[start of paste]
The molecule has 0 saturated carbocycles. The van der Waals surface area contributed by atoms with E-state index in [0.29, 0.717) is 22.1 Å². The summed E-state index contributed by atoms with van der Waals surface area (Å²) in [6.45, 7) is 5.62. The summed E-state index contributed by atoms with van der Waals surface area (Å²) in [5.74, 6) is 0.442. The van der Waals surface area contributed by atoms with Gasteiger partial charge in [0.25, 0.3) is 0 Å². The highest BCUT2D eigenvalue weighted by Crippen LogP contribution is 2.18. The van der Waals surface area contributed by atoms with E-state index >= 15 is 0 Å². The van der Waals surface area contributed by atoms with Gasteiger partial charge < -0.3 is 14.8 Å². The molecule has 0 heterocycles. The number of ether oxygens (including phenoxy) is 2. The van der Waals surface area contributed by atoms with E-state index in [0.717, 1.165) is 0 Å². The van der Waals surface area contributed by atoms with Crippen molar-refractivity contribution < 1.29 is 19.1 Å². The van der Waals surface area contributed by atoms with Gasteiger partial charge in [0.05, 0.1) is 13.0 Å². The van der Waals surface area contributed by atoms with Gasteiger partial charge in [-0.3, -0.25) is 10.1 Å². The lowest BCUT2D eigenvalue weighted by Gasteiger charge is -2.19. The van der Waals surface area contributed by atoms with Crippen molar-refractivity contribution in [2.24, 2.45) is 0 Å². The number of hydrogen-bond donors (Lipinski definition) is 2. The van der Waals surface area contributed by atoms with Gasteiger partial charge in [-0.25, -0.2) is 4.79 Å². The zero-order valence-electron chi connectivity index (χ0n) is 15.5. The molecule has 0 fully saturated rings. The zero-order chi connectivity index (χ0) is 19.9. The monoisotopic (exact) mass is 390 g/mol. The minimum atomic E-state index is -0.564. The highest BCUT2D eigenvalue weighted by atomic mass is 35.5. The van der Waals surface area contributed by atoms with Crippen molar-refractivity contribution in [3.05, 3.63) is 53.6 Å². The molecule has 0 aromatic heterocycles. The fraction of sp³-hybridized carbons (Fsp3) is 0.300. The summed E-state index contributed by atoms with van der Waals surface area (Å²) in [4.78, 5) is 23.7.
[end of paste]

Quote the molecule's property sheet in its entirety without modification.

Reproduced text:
The molecule has 0 saturated carbocycles. The van der Waals surface area contributed by atoms with E-state index in [0.29, 0.717) is 22.1 Å². The summed E-state index contributed by atoms with van der Waals surface area (Å²) in [6.45, 7) is 5.62. The summed E-state index contributed by atoms with van der Waals surface area (Å²) in [5.74, 6) is 0.442. The van der Waals surface area contributed by atoms with Gasteiger partial charge in [0.25, 0.3) is 0 Å². The highest BCUT2D eigenvalue weighted by Crippen LogP contribution is 2.18. The van der Waals surface area contributed by atoms with E-state index >= 15 is 0 Å². The van der Waals surface area contributed by atoms with Gasteiger partial charge < -0.3 is 14.8 Å². The molecule has 0 heterocycles. The number of ether oxygens (including phenoxy) is 2. The van der Waals surface area contributed by atoms with E-state index in [0.717, 1.165) is 0 Å². The van der Waals surface area contributed by atoms with Crippen molar-refractivity contribution < 1.29 is 19.1 Å². The van der Waals surface area contributed by atoms with Gasteiger partial charge in [0.05, 0.1) is 13.0 Å². The van der Waals surface area contributed by atoms with Gasteiger partial charge in [-0.3, -0.25) is 10.1 Å². The lowest BCUT2D eigenvalue weighted by Gasteiger charge is -2.19. The van der Waals surface area contributed by atoms with Crippen molar-refractivity contribution in [2.24, 2.45) is 0 Å². The number of hydrogen-bond donors (Lipinski definition) is 2. The van der Waals surface area contributed by atoms with Gasteiger partial charge in [-0.25, -0.2) is 4.79 Å². The zero-order valence-electron chi connectivity index (χ0n) is 15.5. The molecule has 0 fully saturated rings. The zero-order chi connectivity index (χ0) is 19.9. The monoisotopic (exact) mass is 390 g/mol. The minimum atomic E-state index is -0.564. The highest BCUT2D eigenvalue weighted by atomic mass is 35.5. The van der Waals surface area contributed by atoms with Crippen molar-refractivity contribution in [3.05, 3.63) is 53.6 Å². The molecule has 0 aromatic heterocycles. The fraction of sp³-hybridized carbons (Fsp3) is 0.300. The summed E-state index contributed by atoms with van der Waals surface area (Å²) in [4.78, 5) is 23.7.